The world of technology moves at a fast pace. Previous inventions and innovations are made redundant or considered outdated almost as fast as we can pump them out. That doesn’t mean that some advances don’t stick around for a while, but the typewriter is one that’s been lingering since the widespread adoption of the computer. It’s like an old family dog: Full of good memories, and a stalwart compatriot in the past, but it’s more or less been dead for years. Brother, the last manufacturer of typewriters in the United Kingdom, has finally ceased production.
The final typewriter from Brother’s U.K. factory was donated to London’s Science Museum, because it’s more or less the end of an era. BBC News explains why Brother finally called it quits:
Brother said it had stopped making typewriters in the UK because demand had fallen sharply in this country. It said that it still had significant sales in the US but its factory in the Far East produces enough typewriters to serve this market.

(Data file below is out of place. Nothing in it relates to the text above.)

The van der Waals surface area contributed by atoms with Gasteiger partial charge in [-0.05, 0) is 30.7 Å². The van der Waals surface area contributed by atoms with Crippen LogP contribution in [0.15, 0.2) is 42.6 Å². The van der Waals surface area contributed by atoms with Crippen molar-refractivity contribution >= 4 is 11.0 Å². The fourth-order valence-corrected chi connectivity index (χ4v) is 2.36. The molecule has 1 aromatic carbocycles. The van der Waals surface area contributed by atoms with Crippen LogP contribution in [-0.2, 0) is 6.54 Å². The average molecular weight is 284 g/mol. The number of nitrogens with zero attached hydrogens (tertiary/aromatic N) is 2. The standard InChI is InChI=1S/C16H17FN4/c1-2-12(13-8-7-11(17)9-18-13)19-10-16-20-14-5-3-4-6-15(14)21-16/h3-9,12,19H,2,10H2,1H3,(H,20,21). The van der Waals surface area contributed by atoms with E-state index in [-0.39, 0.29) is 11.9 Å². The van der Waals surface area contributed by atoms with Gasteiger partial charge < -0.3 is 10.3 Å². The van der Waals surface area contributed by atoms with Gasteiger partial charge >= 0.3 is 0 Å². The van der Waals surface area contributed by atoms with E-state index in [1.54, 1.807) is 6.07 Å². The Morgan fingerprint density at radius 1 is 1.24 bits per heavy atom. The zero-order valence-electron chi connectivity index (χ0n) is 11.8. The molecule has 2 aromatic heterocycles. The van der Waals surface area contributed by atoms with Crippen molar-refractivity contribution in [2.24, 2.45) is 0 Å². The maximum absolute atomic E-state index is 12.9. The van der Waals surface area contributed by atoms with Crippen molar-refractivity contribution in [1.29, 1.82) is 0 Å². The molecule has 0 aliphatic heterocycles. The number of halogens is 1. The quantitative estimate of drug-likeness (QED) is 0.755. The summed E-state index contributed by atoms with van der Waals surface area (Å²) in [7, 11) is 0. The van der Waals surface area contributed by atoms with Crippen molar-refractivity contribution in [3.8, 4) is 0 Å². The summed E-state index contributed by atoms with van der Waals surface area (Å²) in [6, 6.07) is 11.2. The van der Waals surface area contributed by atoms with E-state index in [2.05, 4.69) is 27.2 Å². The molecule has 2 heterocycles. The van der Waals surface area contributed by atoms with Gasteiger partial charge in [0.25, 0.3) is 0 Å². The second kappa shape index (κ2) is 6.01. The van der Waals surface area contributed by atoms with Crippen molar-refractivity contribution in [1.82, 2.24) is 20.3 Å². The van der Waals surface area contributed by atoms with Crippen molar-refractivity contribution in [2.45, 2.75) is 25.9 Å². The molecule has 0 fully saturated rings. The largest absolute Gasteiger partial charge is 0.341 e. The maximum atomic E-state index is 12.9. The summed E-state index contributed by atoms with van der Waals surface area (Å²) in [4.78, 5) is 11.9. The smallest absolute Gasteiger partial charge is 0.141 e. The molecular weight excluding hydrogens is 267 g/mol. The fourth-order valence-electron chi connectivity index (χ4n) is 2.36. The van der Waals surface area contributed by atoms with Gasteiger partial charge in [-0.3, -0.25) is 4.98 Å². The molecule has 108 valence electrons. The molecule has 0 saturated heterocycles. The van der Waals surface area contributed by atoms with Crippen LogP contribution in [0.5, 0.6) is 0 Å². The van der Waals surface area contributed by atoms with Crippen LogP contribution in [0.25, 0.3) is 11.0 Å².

Emphasis mine. One hopes that “significant sales” is actually a far lower number than the term “significant” might normally imply. Regardless, it means that the United States is still using typewriters on a widespread basis, or hipsters are more affluent than I previously considered.
(via BBC News)
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